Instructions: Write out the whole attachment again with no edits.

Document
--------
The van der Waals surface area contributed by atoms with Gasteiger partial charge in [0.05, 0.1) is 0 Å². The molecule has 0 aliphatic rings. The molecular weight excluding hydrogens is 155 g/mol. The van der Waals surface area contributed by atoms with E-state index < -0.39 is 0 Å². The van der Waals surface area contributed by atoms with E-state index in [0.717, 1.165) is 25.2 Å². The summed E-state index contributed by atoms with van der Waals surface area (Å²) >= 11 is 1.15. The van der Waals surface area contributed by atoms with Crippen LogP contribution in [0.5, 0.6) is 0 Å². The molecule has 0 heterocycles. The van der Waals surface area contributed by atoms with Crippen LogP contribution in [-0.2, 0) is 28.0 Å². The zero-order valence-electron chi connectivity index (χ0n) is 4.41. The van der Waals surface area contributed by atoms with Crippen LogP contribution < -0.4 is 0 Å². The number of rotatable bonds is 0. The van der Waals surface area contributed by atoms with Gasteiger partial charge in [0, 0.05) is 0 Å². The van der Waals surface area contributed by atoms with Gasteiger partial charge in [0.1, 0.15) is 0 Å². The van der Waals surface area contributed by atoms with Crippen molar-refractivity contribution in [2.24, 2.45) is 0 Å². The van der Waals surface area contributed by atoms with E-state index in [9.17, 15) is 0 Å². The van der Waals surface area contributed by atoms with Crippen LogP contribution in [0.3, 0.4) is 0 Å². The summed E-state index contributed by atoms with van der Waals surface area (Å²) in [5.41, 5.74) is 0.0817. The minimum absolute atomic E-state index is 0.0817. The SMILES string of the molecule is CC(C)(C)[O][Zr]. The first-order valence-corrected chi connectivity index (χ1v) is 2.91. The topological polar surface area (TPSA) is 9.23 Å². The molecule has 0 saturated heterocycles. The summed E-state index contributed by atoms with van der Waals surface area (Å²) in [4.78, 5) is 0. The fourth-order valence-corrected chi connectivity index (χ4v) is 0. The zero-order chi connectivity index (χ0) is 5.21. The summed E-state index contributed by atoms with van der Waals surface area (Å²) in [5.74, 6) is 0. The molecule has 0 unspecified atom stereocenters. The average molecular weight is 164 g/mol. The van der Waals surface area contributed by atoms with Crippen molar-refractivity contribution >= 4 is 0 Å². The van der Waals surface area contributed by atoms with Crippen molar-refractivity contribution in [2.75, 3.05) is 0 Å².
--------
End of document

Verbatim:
The van der Waals surface area contributed by atoms with Gasteiger partial charge in [0.05, 0.1) is 0 Å². The molecule has 0 aliphatic rings. The molecular weight excluding hydrogens is 155 g/mol. The van der Waals surface area contributed by atoms with E-state index < -0.39 is 0 Å². The van der Waals surface area contributed by atoms with E-state index in [0.717, 1.165) is 25.2 Å². The summed E-state index contributed by atoms with van der Waals surface area (Å²) >= 11 is 1.15. The van der Waals surface area contributed by atoms with Crippen LogP contribution in [0.5, 0.6) is 0 Å². The molecule has 0 heterocycles. The van der Waals surface area contributed by atoms with Crippen LogP contribution in [-0.2, 0) is 28.0 Å². The zero-order valence-electron chi connectivity index (χ0n) is 4.41. The van der Waals surface area contributed by atoms with Crippen LogP contribution < -0.4 is 0 Å². The number of rotatable bonds is 0. The van der Waals surface area contributed by atoms with Gasteiger partial charge in [0, 0.05) is 0 Å². The van der Waals surface area contributed by atoms with Gasteiger partial charge in [0.1, 0.15) is 0 Å². The van der Waals surface area contributed by atoms with Crippen molar-refractivity contribution in [2.24, 2.45) is 0 Å². The van der Waals surface area contributed by atoms with E-state index in [9.17, 15) is 0 Å². The van der Waals surface area contributed by atoms with Crippen LogP contribution in [0.3, 0.4) is 0 Å². The summed E-state index contributed by atoms with van der Waals surface area (Å²) in [5.41, 5.74) is 0.0817. The minimum absolute atomic E-state index is 0.0817. The SMILES string of the molecule is CC(C)(C)[O][Zr]. The first-order valence-corrected chi connectivity index (χ1v) is 2.91. The topological polar surface area (TPSA) is 9.23 Å². The molecule has 0 saturated heterocycles. The summed E-state index contributed by atoms with van der Waals surface area (Å²) in [4.78, 5) is 0. The fourth-order valence-corrected chi connectivity index (χ4v) is 0. The zero-order chi connectivity index (χ0) is 5.21. The summed E-state index contributed by atoms with van der Waals surface area (Å²) in [5.74, 6) is 0. The molecule has 0 unspecified atom stereocenters. The average molecular weight is 164 g/mol. The van der Waals surface area contributed by atoms with Crippen molar-refractivity contribution >= 4 is 0 Å². The van der Waals surface area contributed by atoms with Crippen molar-refractivity contribution in [2.75, 3.05) is 0 Å².